100 mile - The Night


It's worth investing in a decent head torch. The brighter the better. I started off with a 60 lumen one, then 100 lumen and now 200 lumens. Cannot be too bright. I also find that when running at night where I have to be checking my footing that a handheld torch in addition is very useful as this adds a little depth to the light to help with perception of distances plus you can wave it around to look at things without having to turn your head as much. Make sure you have plenty of spare batteries, better to have ten extra than need one and not have it. Always start off with brand new batteries. It's amazed me at several 100s where people don't have spares or don't even know if the batteries they have in their head torch are new or not. Rechargeable batteries might seem a good idea, but don't believe the manufacturers claims on battery life. I've seen some folk with dead lights after just two or three hours of use...


Nomatter what the temperature says it is, nomatter what the wind is like, nomatter what speed you're going at. You will get cold at night. I think the #1 reason for DNF at 100 mile events is that people get cold, absolutely chilled to the bone, they get to a nice warm aid station, they're tired, they're hurting, they're sore, they've got 29 miles to go and at the current pace that's 8 hours, in the dark, in the cold. Take one more layer than you think you could ever possibly need. One more pair of gloves a nice fleecy beanie hat, just have it available, just in case you need it. It's always better to have too much stuff and not need it, than to need it and not have it. I have never had a discussion with anyone in the night saying how they wish they'd brought less layers... plenty with folks who wish they'd brought more. If you're worried about carrying things or having too much just bring an old race shirt or three and throw them away when the sun comes back at the next aid station.

Baseball Caps

Another thing that never occurred to me until it did is that if you wear a baseball type cap through the night with a head torch, it blocks a fair bit of downwards light, because the brim blocks it. I've also found it creates a quite defined shadow in front of your feet which can be a little disorientating. Obvious when you think about it. But something to bear in mind, beanie hats are far better as there is nothing to block the light (and warmer). However if it's going to rain, or likely to, then baseball type caps do a far better job of keeping rain off your face and out of your eyes. Especially useful if you wear glasses, in which case a baseball cap reversed may be the best solution until it rains when it can be reversed and you'll have to live with the shadow.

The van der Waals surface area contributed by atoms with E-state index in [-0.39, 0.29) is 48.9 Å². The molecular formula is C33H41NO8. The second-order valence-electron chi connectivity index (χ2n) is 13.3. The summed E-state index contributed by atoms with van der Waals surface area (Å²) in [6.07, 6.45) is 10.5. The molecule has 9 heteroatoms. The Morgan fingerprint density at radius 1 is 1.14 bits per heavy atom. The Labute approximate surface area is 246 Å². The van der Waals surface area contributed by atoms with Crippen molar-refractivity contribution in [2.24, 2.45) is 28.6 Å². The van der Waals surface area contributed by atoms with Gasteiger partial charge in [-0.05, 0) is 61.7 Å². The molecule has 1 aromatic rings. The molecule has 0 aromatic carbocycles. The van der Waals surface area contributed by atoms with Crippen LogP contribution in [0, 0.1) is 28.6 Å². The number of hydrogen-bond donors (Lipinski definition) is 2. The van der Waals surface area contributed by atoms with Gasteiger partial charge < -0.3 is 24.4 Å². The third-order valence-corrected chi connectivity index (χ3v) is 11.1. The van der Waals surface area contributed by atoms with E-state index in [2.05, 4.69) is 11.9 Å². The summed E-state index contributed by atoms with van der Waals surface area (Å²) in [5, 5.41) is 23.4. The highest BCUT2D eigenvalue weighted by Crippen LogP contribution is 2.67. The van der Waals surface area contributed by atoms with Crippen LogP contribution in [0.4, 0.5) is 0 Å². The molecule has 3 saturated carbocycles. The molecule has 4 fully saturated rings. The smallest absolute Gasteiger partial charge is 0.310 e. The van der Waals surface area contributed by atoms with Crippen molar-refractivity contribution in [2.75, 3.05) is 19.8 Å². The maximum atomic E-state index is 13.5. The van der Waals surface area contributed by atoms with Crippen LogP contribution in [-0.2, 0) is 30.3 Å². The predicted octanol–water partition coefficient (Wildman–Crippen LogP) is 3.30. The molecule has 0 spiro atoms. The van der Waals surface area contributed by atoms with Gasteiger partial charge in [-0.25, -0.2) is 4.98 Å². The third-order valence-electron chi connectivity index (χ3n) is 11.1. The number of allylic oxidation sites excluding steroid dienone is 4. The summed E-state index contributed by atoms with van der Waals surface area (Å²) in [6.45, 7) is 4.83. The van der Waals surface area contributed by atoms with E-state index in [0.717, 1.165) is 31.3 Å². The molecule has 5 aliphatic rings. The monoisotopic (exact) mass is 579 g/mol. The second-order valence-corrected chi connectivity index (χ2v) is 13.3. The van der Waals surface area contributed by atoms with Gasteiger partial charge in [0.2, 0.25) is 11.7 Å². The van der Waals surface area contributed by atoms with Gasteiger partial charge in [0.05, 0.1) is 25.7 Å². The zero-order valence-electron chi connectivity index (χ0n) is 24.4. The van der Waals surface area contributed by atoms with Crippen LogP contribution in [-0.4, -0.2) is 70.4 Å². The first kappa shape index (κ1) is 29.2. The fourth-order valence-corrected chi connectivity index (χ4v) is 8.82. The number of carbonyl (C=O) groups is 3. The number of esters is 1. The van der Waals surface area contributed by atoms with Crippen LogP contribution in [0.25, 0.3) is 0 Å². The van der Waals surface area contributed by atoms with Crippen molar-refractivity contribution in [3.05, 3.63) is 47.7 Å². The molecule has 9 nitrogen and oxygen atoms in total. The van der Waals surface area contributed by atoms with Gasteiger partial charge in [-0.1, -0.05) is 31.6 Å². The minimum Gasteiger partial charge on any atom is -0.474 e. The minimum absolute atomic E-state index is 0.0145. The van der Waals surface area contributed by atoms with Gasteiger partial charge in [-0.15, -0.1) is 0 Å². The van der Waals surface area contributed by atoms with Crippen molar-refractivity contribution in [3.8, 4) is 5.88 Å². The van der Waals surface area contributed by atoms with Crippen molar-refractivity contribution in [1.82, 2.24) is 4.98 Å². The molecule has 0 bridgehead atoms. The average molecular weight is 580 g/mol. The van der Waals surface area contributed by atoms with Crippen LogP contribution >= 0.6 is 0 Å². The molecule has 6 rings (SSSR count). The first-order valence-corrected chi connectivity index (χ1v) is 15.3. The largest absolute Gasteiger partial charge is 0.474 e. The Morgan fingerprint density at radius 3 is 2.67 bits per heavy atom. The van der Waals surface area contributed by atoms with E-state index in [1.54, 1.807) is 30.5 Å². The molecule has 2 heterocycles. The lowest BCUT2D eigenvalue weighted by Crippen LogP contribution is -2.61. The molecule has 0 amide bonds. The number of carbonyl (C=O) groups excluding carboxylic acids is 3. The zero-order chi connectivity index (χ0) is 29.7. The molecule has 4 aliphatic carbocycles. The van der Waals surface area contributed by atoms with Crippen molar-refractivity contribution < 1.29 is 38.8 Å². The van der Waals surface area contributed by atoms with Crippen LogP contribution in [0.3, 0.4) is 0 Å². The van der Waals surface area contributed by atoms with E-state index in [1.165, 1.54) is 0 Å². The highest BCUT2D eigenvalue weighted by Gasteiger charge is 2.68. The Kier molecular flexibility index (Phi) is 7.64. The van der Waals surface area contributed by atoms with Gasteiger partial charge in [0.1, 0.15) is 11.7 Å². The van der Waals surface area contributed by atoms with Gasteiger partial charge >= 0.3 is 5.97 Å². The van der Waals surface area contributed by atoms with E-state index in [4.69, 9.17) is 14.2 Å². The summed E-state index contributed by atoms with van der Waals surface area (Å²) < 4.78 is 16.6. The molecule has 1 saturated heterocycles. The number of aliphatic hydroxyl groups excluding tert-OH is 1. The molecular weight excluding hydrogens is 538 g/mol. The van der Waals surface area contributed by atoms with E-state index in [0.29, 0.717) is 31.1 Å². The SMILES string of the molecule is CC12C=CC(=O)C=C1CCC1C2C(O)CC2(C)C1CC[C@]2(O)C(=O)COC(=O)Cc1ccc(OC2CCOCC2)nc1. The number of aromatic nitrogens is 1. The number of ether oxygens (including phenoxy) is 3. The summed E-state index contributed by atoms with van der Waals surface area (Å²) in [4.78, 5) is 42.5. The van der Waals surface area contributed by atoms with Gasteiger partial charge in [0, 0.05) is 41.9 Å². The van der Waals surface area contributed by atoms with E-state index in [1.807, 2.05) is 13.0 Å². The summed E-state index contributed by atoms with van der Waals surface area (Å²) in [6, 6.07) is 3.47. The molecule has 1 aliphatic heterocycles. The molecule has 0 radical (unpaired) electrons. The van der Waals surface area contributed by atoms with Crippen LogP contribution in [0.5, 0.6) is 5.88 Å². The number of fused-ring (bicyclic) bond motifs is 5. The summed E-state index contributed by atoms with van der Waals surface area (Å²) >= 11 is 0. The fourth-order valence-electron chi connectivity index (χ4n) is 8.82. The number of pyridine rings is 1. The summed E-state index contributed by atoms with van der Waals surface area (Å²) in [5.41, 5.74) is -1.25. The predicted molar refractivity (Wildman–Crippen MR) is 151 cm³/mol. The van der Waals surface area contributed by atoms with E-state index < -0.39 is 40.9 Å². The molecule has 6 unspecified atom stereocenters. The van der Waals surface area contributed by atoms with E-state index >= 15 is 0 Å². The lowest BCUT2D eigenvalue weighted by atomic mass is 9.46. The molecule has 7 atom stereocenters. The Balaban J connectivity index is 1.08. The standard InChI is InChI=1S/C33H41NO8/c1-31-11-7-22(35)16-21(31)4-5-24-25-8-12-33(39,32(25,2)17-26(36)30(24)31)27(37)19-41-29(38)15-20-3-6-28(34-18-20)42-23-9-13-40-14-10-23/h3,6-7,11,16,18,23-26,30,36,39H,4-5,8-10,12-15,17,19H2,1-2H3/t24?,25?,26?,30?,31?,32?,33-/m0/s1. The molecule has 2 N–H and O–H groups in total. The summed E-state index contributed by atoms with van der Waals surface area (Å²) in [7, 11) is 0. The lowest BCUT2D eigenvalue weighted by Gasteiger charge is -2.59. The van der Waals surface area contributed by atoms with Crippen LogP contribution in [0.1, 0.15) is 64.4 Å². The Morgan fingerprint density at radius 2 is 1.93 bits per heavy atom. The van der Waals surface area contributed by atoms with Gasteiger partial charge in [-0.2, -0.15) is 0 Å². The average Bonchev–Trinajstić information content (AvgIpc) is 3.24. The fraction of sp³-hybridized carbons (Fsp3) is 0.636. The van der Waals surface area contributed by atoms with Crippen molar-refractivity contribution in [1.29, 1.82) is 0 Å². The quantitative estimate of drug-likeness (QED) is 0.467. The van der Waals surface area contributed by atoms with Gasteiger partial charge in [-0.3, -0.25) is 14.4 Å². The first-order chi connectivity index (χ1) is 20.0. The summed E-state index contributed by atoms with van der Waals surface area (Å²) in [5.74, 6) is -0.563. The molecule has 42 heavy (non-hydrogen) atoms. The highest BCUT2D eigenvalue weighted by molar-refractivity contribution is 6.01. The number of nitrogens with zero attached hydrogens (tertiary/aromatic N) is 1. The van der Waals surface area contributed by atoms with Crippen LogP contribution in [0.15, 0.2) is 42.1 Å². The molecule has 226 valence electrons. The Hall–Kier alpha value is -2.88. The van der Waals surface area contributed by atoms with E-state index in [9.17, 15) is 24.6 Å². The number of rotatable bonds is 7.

If you're running at night, have your pace carry an extra torch in their hand to light the way, the more light there is, the better. Where the course is more technical having them run behind you lighting your path where your feet are landing is probably the best method.

Staying Awake

Unless you're really, really quick you're going to have to face the prospect of being up for a long time, if you sleep poorly the night before, have a journey of sorts before arriving at the start line or its a tough 100. You can be looking at a minumum of being awake for 24 hours, more like 48, perhaps more. Falling asleep is generally a bad idea, needing to sleep more than anything can cause a DNF. You hear tales of runners just laying down besides the trail to sleep, and sleeping, all generally fairly bad ideas.

Caffiene is generally your friend here, it can perk you up, keep you awake. If its available I'll have a cup or two of coke at each aid station, I also carry caffiene pills and 5-hour energy type vials of caffiene type things. I've also found that all of these things are much more effective if you caffiene cut in the days leading up to the 100. I typically have about a week cycle where I'll cut down to nothing or almost nothing the day before. It should probably be a deeper cut than this and would even be more effective... but I do like my diet coke!

Pacers and fellow runners can also be of great assistance in the night, chatting, sharing navigation duties or just the general shared suffering can all help.


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